Mixhalo isn’t just for music; Staples Center will use it for sports events. (Getty Images)
Company, with Staples Center as client, looks to remake how we hear live entertainment
The mix is off at a concert. The dialogue at a Broadway show is moving too fast. The star player for a sports team makes a critical play — and from the upper deck, it’s tough to tell exactly what happened.
The fan experience isn’t always up to snuff, and in an age where pristine concert live streaming and high-def sports broadcasts are commonplace, ensuring the engagement of those who leave the comfort of their living rooms is increasingly important.
Enter Mixhalo, which is aiming to revolutionize how we hear live entertainment and has already garnered support from industry heavyweights such as Red Light Management and Another Planet Entertainment, artists including Metallica and Aerosmith, and venues like Staples Center.
“We’re really trying to democratize music for everybody,” said CEO Marc Ruxin. “We want every seat to be the best seat in the house.”
Incubus guitarist Mike Einziger founded Mixhalo with wife and fellow musician Ann Marie Simpson after realizing that all concertgoers should have access to the pristine soundboard audio he hears with in-ear monitors on stage. Longtime agent and WME head of music Marc Geiger invested and subsequently connected Einziger and Ruxin.
By the time Ruxin joined Mixhalo in February, Einziger had already been working with Chief Technology Officer Vik Singh, who came over from esteemed networking company Cisco Meraki, to develop local networking technology that would allow anybody to stream soundboard-quality audio from anywhere in a venue to their own phones and headsets, without relying on Wi-Fi or cellular connectivity. Mixhalo also is developing a dynamic latency system, planned for 2020, to ensure that audio delay adjusted based on a user’s spot in a venue.
“By the time you deal with crowd noise plus distance from the stage, you’ve got a pretty lousy experience,” Ruxin said of the live experience sans Mixhalo.
Ruxin compares Mixhalo’s business model to the adoption of high-definition TVs: Consumers were satisfied with lower-definition broadcasts for decades, until higher quality became available, at which point the choice became a no-brainer.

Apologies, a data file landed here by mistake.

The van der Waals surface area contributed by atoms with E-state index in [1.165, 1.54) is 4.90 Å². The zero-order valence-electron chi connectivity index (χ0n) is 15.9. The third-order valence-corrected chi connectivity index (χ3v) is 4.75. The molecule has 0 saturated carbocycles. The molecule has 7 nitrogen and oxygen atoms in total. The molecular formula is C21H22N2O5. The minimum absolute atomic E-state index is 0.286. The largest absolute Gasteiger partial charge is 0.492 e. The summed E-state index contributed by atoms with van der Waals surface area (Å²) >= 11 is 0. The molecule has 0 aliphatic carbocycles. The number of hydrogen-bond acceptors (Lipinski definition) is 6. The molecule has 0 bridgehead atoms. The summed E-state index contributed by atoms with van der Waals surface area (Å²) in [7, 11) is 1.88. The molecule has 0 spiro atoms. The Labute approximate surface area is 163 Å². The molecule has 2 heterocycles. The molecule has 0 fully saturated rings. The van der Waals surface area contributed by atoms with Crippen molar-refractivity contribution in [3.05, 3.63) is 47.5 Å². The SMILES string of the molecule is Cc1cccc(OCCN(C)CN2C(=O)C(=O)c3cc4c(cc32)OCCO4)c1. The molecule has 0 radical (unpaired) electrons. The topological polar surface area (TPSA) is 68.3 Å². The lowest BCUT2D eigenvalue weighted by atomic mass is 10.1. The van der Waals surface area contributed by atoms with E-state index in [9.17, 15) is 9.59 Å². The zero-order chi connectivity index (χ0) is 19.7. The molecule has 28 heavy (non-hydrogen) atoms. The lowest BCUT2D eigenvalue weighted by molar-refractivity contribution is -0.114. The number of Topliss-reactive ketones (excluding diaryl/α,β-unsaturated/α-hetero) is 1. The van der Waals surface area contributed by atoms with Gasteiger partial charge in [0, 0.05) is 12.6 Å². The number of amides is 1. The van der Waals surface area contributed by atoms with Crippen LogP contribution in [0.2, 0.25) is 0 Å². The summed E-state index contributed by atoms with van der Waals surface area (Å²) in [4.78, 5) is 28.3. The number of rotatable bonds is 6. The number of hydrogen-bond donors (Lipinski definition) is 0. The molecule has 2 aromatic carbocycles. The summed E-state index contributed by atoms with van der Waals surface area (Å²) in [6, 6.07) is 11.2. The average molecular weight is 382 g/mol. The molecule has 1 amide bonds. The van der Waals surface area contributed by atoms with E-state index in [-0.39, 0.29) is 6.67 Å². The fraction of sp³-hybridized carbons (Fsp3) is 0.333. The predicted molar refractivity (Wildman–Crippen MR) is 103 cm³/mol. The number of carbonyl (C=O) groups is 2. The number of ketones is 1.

“TV through HD just looks better,” he said. “Music through Mixhalo just sounds better.”
Because advances in the home viewing experience have disincentivized live attendance, Ruxin said non-music applications for Mixhalo were immediately apparent to him.
“I was thinking back to the days when my father used to bring a transistor radio to Cleveland Indians games so he could listen to the play-by-play,” Ruxin said. “It’s kind of weird: You pay more for less when you go see something live. Unless you have a courtside seat, you’re getting a worse view of the event, and you get no audio.”
It might seem counterintuitive to put on headphones at a concert or sporting event, but for true music or sports fans, Mixhalo — which will offer a software development kit for events and venues to integrate the technology with preexisting apps — will introduce welcome enhancements.
Investors and clients have taken notice. Foundry Group, an influential venture capital firm that has also invested in companies such as Fitbit, led Mixhalo’s $10.7 million Series A round of funding, announced in July, which also included contributions from Red Light, Another Planet, Superfly’s Rick Farman and Rich Goodstone, and C3’s Charlie Walker.
Metallica demo’d Mixhalo for VIPs on its latest arena tour, and Another Planet deployed it at its San Francisco festival Outside Lands. In the sports realm, meanwhile, Los Angeles’ Staples Center announced a partnership with Mixhalo in September, bringing the service to Lakers, Clippers, Kings and Sparks games.
“Mixhalo is fundamentally changing the game for fan experiences, and we’re proud to be the first arena on the planet to bring this cutting-edge technology to our guests,” Staples Center President Lee Zeidman said upon the deal’s announcement.
Going forward, Mixhalo wants to bring its “holy grail” of sound experience to new markets and venues, from music to sports to Broadway shows, Ruxin said, adding that plugging into audio “the way you can with this, it’s profound.”
Correction: The name of Mixhalo co-founder Mike Einziger was spelled incorrectly in a previous version of this story.